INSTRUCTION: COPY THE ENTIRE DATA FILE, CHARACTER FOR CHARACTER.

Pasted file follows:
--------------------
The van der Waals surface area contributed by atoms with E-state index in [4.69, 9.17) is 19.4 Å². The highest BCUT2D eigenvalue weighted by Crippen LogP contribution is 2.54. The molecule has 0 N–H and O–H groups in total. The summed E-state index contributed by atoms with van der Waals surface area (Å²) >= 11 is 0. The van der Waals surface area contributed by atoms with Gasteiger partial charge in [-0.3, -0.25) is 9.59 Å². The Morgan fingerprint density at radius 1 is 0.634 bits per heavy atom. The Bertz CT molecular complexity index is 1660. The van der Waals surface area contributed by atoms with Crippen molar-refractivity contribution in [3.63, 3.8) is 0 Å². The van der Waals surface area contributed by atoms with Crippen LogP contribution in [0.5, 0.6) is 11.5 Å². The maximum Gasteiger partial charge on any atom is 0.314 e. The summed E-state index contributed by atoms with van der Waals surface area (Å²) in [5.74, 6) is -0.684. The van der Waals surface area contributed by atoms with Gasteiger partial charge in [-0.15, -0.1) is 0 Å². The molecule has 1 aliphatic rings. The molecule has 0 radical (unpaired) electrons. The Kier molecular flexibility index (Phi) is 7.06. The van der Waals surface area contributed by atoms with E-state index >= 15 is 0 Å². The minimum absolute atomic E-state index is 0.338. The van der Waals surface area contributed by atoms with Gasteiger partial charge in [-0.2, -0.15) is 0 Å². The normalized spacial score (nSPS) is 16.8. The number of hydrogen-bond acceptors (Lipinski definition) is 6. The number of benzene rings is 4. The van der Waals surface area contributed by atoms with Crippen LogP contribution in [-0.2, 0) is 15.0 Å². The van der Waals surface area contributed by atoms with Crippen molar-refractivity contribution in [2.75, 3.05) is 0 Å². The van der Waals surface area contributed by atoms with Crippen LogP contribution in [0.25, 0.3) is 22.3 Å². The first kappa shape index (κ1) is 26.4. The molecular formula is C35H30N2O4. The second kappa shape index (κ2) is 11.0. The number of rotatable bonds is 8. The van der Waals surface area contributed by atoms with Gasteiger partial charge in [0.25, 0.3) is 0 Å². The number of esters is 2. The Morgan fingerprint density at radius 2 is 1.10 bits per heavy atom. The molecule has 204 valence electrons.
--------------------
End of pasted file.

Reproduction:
The van der Waals surface area contributed by atoms with E-state index in [4.69, 9.17) is 19.4 Å². The highest BCUT2D eigenvalue weighted by Crippen LogP contribution is 2.54. The molecule has 0 N–H and O–H groups in total. The summed E-state index contributed by atoms with van der Waals surface area (Å²) >= 11 is 0. The van der Waals surface area contributed by atoms with Gasteiger partial charge in [-0.3, -0.25) is 9.59 Å². The Morgan fingerprint density at radius 1 is 0.634 bits per heavy atom. The Bertz CT molecular complexity index is 1660. The van der Waals surface area contributed by atoms with Crippen molar-refractivity contribution in [3.63, 3.8) is 0 Å². The van der Waals surface area contributed by atoms with Crippen LogP contribution in [0.5, 0.6) is 11.5 Å². The maximum Gasteiger partial charge on any atom is 0.314 e. The summed E-state index contributed by atoms with van der Waals surface area (Å²) in [5.74, 6) is -0.684. The van der Waals surface area contributed by atoms with Gasteiger partial charge in [-0.15, -0.1) is 0 Å². The molecule has 1 aliphatic rings. The molecule has 0 radical (unpaired) electrons. The Kier molecular flexibility index (Phi) is 7.06. The van der Waals surface area contributed by atoms with E-state index >= 15 is 0 Å². The minimum absolute atomic E-state index is 0.338. The van der Waals surface area contributed by atoms with Gasteiger partial charge in [-0.2, -0.15) is 0 Å². The normalized spacial score (nSPS) is 16.8. The number of hydrogen-bond acceptors (Lipinski definition) is 6. The number of benzene rings is 4. The van der Waals surface area contributed by atoms with Crippen LogP contribution in [-0.2, 0) is 15.0 Å². The van der Waals surface area contributed by atoms with Crippen molar-refractivity contribution in [2.75, 3.05) is 0 Å². The van der Waals surface area contributed by atoms with Crippen LogP contribution in [0.25, 0.3) is 22.3 Å². The first kappa shape index (κ1) is 26.4. The molecular formula is C35H30N2O4. The second kappa shape index (κ2) is 11.0. The number of rotatable bonds is 8. The van der Waals surface area contributed by atoms with Gasteiger partial charge in [0.25, 0.3) is 0 Å². The number of esters is 2. The Morgan fingerprint density at radius 2 is 1.10 bits per heavy atom. The molecule has 204 valence electrons.